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Unformatted text preview: Chapter 8 69 Chapter 8 Advanced SQL Chapter Overview Chapter 8 follows from Chapter 7, from single table queries to multi-table joins, subqueries (both non-correlated and correlated), establishing referential integrity, and derived tables. Triggers, stored procedures, functions, embedded SQL, dynamic SQL, and Persistent Stored Modules are also covered. This chapter also contains a detailed discussion of transaction integrity as well as the SQL-200n enhancements and extensions to SQL and an overview of data dictionaries. Chapter 7 is a prerequisite for this chapter. Chapter Objectives Specific student learning objectives are included at the beginning of the chapter. From an instructors point of view, the objectives of this chapter are to: 1. Build the students SQL skills and an appreciation of SQL through many examples of relational queries from SQL; demonstrate capabilities such as multiple-table data retrieval (join and other operators such as difference, union, and intersection), explicit and implicit joining, and built-in functions. 2. Illustrate the differences between the joining and subquery approaches to manipulating multiple tables in SQL. 3. Introduce the transaction and concurrency control features of relational DBMSs. 4. Discuss the SQL:200n enhancements to SQL. 5. Briefly discuss the data dictionary facilities available in Oracle 10g. 6. Discuss triggers and stored procedures and provide examples of how these might be used. 7. Briefly discuss dynamic and embedded SQL. 8. Understand OLTP and OLAP and how SQL is used in writing queries for the two approaches. Key Terms Correlated subquery Natural join Persistent Stored Modules (SQL/PSM) Dynamic SQL Online analytical processing (OLAP) Embedded SQL Online transaction processing (OLTP) Procedure Equi-join Outer join Trigger Function User-defined data type (UDT) Join 70 Modern Database Management, Ninth Edition Classroom Ideas 1. Have students program in a system that supports SQL along with this chapter. The nuances of joining multiple tables, nesting subqueries, properly qualifying built-in functions, and so forth are really only learned by writing a wide variety of non-trivial queries. There are exercises at the end of the chapter that will provide such practice for students. 2. If students have access to Oracle, have them take a look at the various data dictionary views available to them as a user. You may also want to discuss the various DBA views available and show these to the students during your lecture. Remember that Teradata University supports Oracle for classroom use, and that you may set up access for yourself and your students. The databases from the text are available, as are much larger datasets that you may want to use. Teradata Universitys home page is www.teradatastudentnetwork.com ....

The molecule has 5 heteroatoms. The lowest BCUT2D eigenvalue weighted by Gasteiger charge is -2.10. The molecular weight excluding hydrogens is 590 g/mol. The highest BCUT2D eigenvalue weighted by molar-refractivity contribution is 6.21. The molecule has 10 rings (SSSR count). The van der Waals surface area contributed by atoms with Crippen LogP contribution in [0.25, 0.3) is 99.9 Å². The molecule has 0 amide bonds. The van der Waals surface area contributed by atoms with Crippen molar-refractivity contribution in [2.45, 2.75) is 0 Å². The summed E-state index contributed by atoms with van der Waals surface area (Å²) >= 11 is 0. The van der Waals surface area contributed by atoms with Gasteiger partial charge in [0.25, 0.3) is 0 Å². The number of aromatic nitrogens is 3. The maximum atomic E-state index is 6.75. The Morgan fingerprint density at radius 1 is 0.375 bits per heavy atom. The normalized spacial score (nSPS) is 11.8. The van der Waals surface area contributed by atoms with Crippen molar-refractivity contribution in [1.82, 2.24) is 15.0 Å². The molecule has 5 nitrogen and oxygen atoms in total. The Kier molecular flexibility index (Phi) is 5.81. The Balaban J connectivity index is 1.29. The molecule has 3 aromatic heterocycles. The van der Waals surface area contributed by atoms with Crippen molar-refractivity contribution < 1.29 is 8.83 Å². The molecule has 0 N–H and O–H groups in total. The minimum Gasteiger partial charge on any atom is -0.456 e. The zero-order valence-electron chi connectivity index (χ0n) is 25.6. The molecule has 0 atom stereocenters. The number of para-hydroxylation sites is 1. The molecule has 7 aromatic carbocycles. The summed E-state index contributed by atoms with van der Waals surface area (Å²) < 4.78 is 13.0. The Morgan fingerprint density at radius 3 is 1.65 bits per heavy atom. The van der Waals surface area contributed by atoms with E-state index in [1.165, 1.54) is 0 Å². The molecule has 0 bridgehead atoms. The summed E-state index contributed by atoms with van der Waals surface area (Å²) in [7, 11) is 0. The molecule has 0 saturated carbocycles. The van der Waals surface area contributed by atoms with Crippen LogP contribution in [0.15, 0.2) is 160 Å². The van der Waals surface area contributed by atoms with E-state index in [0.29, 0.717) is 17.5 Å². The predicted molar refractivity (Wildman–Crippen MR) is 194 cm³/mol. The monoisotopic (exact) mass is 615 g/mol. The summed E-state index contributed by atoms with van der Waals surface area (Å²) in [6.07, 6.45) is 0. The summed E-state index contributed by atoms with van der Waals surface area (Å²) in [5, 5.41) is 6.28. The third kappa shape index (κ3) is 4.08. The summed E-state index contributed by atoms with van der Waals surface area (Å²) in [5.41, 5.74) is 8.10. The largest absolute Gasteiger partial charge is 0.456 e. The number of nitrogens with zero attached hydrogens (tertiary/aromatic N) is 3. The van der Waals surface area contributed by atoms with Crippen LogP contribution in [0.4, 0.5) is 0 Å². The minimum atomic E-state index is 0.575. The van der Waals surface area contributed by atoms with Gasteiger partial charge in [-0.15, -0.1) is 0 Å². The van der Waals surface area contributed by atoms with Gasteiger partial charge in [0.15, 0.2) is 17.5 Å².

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This note was uploaded on 11/02/2011 for the course IDS 410 taught by Professor Staff during the Spring '08 term at Ill. Chicago.
- Spring '08